Ferrofluids have friction-reducing capabilities. If applied to the surface of a strong enough magnet, such as one made of neodymium, it can cause the magnet to glide across smooth surfaces with minimal resistance.
Magnetorheological dampers of various applications have been and continue to be developed. These dampers are mainly used in heavy industry with applications such as heavy motor dampening, operator seat/cab dampening in construction vehicles, and more.
As of 2006, materials scientists and mechanical engineers are collaborating to develop stand-alone seismic dampers which, when positioned anywhere within a building, will operate within the building's resonance frequency, absorbing detrimental shock waves and oscillations within the structure, giving these dampers the ability to make any building earthquake-proof, or at least earthquake-resistant.
The United States Air Force introduced a Radar Absorbent Material (RAM) paint made from both ferrofluidic and non-magnetic substances. By reducing the reflection of electromagnetic waves, this material helps to reduce the Radar Cross Section of aircraft.
NASA has experimented using ferrofluids in a closed loop as the basis for a spacecraft's attitude control system. A magnetic field is applied to a loop of ferrofluid to change the angular momentum and influence the rotation of the spacecraft.
Magnetorheological Finishing, a magnetorheological fluid-based optical polishing method, has proven to be highly precise. It was used in the construction of the Hubble Space Telescope's corrective lens.
Ferrofluids have numerous optical applications due to their refractive properties; that is, each grain, a micromagnet, reflects light. These applications include measuring specific viscosity of a liquid placed between a polarizer and an analyzer, illuminated by a helium-neon laser.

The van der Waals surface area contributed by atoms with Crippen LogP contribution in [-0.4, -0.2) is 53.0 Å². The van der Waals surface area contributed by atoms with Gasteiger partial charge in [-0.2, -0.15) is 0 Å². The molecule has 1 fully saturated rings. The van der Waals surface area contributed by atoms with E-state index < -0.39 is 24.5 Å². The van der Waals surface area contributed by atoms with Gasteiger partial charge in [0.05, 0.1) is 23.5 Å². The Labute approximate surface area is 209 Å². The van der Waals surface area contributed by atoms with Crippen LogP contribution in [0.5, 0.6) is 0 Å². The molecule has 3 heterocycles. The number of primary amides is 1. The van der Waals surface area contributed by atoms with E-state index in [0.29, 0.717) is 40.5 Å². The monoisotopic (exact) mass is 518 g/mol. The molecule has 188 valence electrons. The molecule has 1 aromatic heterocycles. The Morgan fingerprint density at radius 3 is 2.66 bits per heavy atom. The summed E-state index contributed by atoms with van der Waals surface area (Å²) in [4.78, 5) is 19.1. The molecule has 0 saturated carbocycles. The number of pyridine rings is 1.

In medicine, a compatible ferrofluid can be used for cancer detection. There is also much experimentation with the use of ferrofluids to remove tumors. The ferrofluid would be forced into the tumor and then subjected to a quickly varying magnetic field. This would create friction, yielding heat, due to the movement of the ferrofluid inside the tumor which could destroy the tumor.
Additionally heavy metals used in MRI could be enclosed in carbon "cages" to protect the body from these possibly harmful metals.
An external magnetic field imposed on a ferrofluid with varying susceptibility, e.g., due to a temperature gradient, results in a nonuniform magnetic body force, which leads to a form of heat transfer called thermomagnetic convection. This form of heat transfer can be useful when conventional convection heat transfer is inadequate, e.g., in miniature microscale devices or under reduced gravity conditions.